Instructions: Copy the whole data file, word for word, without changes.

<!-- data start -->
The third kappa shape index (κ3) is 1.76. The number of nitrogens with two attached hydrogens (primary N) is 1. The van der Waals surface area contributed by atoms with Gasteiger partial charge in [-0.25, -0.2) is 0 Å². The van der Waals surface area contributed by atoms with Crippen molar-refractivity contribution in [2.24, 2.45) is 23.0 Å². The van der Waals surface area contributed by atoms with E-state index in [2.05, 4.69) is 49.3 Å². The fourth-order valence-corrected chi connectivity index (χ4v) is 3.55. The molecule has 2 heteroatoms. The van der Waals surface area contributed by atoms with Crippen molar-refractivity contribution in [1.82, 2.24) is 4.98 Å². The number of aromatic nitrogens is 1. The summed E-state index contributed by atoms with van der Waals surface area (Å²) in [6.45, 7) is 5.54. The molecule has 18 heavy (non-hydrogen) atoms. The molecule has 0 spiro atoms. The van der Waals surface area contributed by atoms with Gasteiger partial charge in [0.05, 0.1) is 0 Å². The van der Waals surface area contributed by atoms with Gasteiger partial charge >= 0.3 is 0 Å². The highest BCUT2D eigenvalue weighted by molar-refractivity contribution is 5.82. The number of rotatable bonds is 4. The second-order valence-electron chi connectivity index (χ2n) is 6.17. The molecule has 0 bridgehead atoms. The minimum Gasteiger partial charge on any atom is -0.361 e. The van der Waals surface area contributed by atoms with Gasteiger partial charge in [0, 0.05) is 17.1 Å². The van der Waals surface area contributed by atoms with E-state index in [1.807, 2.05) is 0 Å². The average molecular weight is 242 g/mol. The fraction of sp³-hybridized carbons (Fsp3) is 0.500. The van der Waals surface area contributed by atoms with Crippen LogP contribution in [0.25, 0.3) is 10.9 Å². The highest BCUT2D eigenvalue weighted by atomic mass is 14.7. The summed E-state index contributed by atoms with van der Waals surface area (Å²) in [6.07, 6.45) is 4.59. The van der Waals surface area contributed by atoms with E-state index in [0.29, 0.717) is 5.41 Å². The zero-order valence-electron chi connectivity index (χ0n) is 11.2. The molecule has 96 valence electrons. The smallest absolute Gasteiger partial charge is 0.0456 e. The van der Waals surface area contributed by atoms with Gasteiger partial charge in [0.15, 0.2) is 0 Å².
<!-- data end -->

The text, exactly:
The third kappa shape index (κ3) is 1.76. The number of nitrogens with two attached hydrogens (primary N) is 1. The van der Waals surface area contributed by atoms with Gasteiger partial charge in [-0.25, -0.2) is 0 Å². The van der Waals surface area contributed by atoms with Crippen molar-refractivity contribution in [2.24, 2.45) is 23.0 Å². The van der Waals surface area contributed by atoms with E-state index in [2.05, 4.69) is 49.3 Å². The fourth-order valence-corrected chi connectivity index (χ4v) is 3.55. The molecule has 2 heteroatoms. The van der Waals surface area contributed by atoms with Crippen molar-refractivity contribution in [1.82, 2.24) is 4.98 Å². The number of aromatic nitrogens is 1. The summed E-state index contributed by atoms with van der Waals surface area (Å²) in [6.45, 7) is 5.54. The molecule has 18 heavy (non-hydrogen) atoms. The molecule has 0 spiro atoms. The van der Waals surface area contributed by atoms with Gasteiger partial charge in [0.05, 0.1) is 0 Å². The van der Waals surface area contributed by atoms with Gasteiger partial charge >= 0.3 is 0 Å². The highest BCUT2D eigenvalue weighted by molar-refractivity contribution is 5.82. The number of rotatable bonds is 4. The second-order valence-electron chi connectivity index (χ2n) is 6.17. The molecule has 0 bridgehead atoms. The minimum Gasteiger partial charge on any atom is -0.361 e. The van der Waals surface area contributed by atoms with Gasteiger partial charge in [0, 0.05) is 17.1 Å². The van der Waals surface area contributed by atoms with E-state index in [1.807, 2.05) is 0 Å². The average molecular weight is 242 g/mol. The fraction of sp³-hybridized carbons (Fsp3) is 0.500. The van der Waals surface area contributed by atoms with Crippen LogP contribution in [0.25, 0.3) is 10.9 Å². The highest BCUT2D eigenvalue weighted by atomic mass is 14.7. The summed E-state index contributed by atoms with van der Waals surface area (Å²) in [6.07, 6.45) is 4.59. The van der Waals surface area contributed by atoms with E-state index in [0.29, 0.717) is 5.41 Å². The zero-order valence-electron chi connectivity index (χ0n) is 11.2. The molecule has 96 valence electrons. The smallest absolute Gasteiger partial charge is 0.0456 e. The van der Waals surface area contributed by atoms with Gasteiger partial charge in [0.15, 0.2) is 0 Å².